In the realm of talent retention strategies, Employee Stock Options (“ESOPs”) have emerged as a powerful tool on the global stage. As businesses span across borders, the allure of ESOPs extends to a myriad of international enterprises already operating within India’s domain. This phenomenon doesn’t end with domestic shores. Indian companies, too, have a unique vantage point. They have the capability to extend ESOP offerings to their personnel hailing from foreign holding/parent company or subsidiaries (“Group”). This interplay between entities from different corners of the world raises a significant consideration: the intricate cross charge of ESOP expenses. The delicate balance, where the implementing company navigates the allocation of ESOP costs to its foreign counterparts as employer company, forms one of the focal points in this whole (global and local) ESOP landscape in terms accounting and corporate taxation.
So is the case with Companies in India (“Indian Companies”) whose employees receive grant of ESOPs or issue of shares made by its Group company outside India . The later company use to cross charge the Indian Company that part of the ESOP accounting cost attributable to the grant made. This cross charge has been a requirement under the accounting standards of the relevant countries, somewhere also mandated by ESOP regulations, and in some cases also evidenced under a contract of cross charge signed by an Indian Company and its foreign Group company.
Discussion often surrounds the question of whether the cross charging of ESOP expenses by a foreign Group company to an Indian Company carries a potential obligation for tax withholding in India? This issue has been dealt with in well-established case of Hewlett Packard (India) Software vs. The Deputy Commissioner of the Income Tax, by the Income Tax Appellate Tribunal (“Tribunal”) Bangalore Benches.
Eligible employees of Hewlett Packard (India) Software P. Ltd. (“HP India”) had received shares from its parent company situated outside India (“HP Parent”) under HP India’ ESOP programs. HP India had incurred employee compensation expense equivalent to cost of shares being issued by HP Parent, which was claimed as a deductible expenditure by HP India. The Income Tax Dept among other disallowances, had claimed tax withholding on the cost of shares (also referred to as expenses) remitted to HP Parent under Section 195 of the Income Tax Act, 1961 (“Income-tax Act”).
The Tribunal held that tax withholding under Section 195 does not apply on remittance of cost of shares under an ESOP Plan, basis following principles:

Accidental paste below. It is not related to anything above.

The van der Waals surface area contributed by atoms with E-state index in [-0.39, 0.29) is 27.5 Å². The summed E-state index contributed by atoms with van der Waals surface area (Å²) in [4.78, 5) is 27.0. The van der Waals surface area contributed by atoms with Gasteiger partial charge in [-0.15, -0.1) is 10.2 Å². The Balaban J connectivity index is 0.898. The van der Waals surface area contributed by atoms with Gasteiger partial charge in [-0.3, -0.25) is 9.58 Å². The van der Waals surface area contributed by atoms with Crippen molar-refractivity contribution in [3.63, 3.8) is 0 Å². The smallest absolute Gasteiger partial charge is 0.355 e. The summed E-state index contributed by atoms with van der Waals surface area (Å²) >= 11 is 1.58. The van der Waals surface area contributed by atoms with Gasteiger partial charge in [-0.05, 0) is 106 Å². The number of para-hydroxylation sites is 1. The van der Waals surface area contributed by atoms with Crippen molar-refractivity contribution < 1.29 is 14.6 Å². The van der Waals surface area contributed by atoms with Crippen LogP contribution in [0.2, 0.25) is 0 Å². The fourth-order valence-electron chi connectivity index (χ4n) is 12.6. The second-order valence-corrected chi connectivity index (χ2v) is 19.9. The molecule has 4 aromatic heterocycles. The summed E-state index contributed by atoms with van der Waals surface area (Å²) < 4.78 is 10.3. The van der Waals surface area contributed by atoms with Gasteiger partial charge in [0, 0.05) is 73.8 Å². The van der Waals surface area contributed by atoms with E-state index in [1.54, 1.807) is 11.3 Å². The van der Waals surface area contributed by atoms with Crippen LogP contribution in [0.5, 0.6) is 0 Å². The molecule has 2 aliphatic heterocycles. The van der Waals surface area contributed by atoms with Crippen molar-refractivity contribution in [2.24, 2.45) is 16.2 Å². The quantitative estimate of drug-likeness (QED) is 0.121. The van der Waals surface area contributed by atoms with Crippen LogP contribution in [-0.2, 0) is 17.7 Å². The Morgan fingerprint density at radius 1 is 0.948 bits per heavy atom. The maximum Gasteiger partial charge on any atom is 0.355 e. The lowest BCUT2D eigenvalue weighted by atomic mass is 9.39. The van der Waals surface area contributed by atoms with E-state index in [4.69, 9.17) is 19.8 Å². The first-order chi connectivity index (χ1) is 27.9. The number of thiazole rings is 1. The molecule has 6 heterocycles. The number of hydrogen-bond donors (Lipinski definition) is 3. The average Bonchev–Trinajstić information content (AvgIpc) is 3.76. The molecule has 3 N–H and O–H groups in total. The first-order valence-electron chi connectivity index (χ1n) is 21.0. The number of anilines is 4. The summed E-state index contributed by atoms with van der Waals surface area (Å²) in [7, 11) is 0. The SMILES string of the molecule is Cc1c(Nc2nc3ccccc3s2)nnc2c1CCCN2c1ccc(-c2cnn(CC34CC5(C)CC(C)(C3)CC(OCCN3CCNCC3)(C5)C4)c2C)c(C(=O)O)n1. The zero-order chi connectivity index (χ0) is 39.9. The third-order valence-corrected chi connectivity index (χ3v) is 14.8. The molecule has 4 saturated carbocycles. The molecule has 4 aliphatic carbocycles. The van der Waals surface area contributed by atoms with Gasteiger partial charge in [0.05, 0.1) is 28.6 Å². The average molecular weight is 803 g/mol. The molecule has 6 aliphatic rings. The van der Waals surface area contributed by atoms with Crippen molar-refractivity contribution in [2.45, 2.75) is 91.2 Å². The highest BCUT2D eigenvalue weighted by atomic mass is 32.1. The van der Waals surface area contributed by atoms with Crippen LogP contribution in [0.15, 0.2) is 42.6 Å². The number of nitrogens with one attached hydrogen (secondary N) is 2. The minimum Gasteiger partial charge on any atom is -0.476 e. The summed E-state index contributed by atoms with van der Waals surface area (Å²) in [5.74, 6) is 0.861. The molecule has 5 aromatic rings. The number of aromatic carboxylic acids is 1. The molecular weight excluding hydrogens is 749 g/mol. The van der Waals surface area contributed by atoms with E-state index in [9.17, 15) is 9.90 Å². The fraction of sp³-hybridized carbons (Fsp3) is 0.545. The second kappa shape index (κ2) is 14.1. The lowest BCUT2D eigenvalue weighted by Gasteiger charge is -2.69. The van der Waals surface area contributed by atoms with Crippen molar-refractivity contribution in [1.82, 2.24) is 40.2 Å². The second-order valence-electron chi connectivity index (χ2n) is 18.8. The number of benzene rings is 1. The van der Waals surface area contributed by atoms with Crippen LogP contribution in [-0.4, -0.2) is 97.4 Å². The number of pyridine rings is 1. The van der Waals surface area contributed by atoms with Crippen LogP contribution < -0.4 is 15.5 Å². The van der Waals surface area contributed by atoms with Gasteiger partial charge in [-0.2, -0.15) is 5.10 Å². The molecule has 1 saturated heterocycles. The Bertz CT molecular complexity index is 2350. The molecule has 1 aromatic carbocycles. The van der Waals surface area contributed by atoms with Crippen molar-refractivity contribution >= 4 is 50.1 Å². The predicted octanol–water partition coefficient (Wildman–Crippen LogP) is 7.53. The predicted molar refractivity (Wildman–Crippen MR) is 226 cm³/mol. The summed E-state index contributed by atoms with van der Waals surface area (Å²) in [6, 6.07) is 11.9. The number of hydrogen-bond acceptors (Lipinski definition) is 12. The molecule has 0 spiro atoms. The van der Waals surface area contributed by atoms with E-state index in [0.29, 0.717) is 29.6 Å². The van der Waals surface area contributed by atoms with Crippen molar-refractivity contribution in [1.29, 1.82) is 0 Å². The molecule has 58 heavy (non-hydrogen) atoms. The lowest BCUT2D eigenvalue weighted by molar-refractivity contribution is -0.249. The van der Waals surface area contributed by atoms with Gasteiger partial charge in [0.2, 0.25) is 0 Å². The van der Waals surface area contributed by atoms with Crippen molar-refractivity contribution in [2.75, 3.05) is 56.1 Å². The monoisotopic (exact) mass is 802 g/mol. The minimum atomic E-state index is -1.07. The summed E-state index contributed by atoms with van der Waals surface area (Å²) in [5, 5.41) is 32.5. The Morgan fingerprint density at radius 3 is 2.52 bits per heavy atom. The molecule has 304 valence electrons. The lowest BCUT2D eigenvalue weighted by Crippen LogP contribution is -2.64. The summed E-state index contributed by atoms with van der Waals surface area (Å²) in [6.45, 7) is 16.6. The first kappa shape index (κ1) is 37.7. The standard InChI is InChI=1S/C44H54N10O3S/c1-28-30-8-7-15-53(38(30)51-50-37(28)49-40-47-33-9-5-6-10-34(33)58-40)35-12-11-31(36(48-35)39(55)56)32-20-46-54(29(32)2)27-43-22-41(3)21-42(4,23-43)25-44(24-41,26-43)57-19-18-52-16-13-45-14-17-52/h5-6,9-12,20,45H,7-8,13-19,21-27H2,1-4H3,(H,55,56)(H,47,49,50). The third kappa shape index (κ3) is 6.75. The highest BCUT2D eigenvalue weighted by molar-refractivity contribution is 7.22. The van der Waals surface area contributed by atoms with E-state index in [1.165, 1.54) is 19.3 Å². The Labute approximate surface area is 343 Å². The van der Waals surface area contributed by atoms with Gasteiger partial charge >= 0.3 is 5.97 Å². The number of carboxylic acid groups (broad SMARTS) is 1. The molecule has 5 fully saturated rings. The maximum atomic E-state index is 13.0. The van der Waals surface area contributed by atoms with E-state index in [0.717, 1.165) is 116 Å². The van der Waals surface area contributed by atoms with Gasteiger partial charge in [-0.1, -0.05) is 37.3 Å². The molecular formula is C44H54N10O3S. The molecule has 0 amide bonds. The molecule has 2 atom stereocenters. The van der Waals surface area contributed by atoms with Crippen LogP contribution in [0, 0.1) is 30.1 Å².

- Indian company had implemented the ESOP plans contemplating issue of shares of its foreign Group company; thus, the responsibility of delivering of such shares rested with the Indian Company;
- Cost of shares was ultimately borne by the Indian Company being the employer as its own employees had received the equity benefits for their contribution to the business of the employer company in India;
- Cost is real, not notional and in fact is a business expenditure incurred for retention and motivation of employees for betterment of business;
- Such cost/ business expenditure has been treated as taxable salary in the hands of employees of Indian Company under Section 17 of the Income-tax Act; and
- Any tax withholding on this cost/ expenditure, if any, shall be from the employees’ salary as this forms part of employees’ perquisite. For this, Indian Company has already deducted tax at source (“TDS”) under Section 192 on the amount under reference as an employer and deposited with the Government.
Our broad observations:
Interpretation of the taxation statutes is done strictly basis what is stated in the relevant section(s). Provisions of Section 195 of the Act provides for deduction of TDS only in respect of “any sum chargeable to tax under the Income-tax Act”. In the absence of any “income” element in the subject remittance, there is “no sum chargeable to tax”. The cost of shares, under an ESOP plan, being remitted by an Indian Company does not contain any element of income for the recipient foreign Group company as the same is cost-to- cost reimbursement and hence the provisions of Section 195 of the Act would not apply.
The ratio of this case along with that in other similar cases provide a scope for a meticulous ESOP structuring envisaging cross border transactions with predictable tax implications resulting in certainty for the company management and saving of tax authorities’ valuable time.
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